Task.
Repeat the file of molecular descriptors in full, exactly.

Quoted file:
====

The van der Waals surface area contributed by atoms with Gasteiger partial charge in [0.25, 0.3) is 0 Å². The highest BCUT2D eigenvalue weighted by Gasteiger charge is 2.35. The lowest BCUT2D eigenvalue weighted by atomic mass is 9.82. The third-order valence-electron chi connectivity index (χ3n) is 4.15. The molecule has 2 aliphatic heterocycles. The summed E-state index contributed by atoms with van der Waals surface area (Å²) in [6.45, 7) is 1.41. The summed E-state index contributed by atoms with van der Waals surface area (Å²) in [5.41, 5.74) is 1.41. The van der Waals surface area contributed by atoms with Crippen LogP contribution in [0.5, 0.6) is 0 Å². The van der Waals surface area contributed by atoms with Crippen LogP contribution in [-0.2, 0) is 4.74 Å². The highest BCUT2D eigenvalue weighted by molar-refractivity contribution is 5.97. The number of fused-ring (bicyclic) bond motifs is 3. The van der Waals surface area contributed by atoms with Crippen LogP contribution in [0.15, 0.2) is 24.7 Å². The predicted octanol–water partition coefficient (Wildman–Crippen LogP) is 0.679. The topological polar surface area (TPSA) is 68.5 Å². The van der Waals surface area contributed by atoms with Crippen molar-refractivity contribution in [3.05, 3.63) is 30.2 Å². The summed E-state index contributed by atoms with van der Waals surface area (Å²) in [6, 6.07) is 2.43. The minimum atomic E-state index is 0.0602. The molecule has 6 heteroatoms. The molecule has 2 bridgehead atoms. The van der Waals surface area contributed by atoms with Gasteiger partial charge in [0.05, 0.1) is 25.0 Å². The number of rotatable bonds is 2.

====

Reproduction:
The van der Waals surface area contributed by atoms with Gasteiger partial charge in [0.25, 0.3) is 0 Å². The highest BCUT2D eigenvalue weighted by Gasteiger charge is 2.35. The lowest BCUT2D eigenvalue weighted by atomic mass is 9.82. The third-order valence-electron chi connectivity index (χ3n) is 4.15. The molecule has 2 aliphatic heterocycles. The summed E-state index contributed by atoms with van der Waals surface area (Å²) in [6.45, 7) is 1.41. The summed E-state index contributed by atoms with van der Waals surface area (Å²) in [5.41, 5.74) is 1.41. The van der Waals surface area contributed by atoms with Crippen LogP contribution in [0.5, 0.6) is 0 Å². The van der Waals surface area contributed by atoms with Crippen LogP contribution in [-0.2, 0) is 4.74 Å². The highest BCUT2D eigenvalue weighted by molar-refractivity contribution is 5.97. The number of fused-ring (bicyclic) bond motifs is 3. The van der Waals surface area contributed by atoms with Crippen LogP contribution in [0.15, 0.2) is 24.7 Å². The predicted octanol–water partition coefficient (Wildman–Crippen LogP) is 0.679. The topological polar surface area (TPSA) is 68.5 Å². The van der Waals surface area contributed by atoms with Crippen molar-refractivity contribution in [3.05, 3.63) is 30.2 Å². The summed E-state index contributed by atoms with van der Waals surface area (Å²) in [6, 6.07) is 2.43. The minimum atomic E-state index is 0.0602. The molecule has 6 heteroatoms. The molecule has 2 bridgehead atoms. The van der Waals surface area contributed by atoms with Gasteiger partial charge in [0.05, 0.1) is 25.0 Å². The number of rotatable bonds is 2.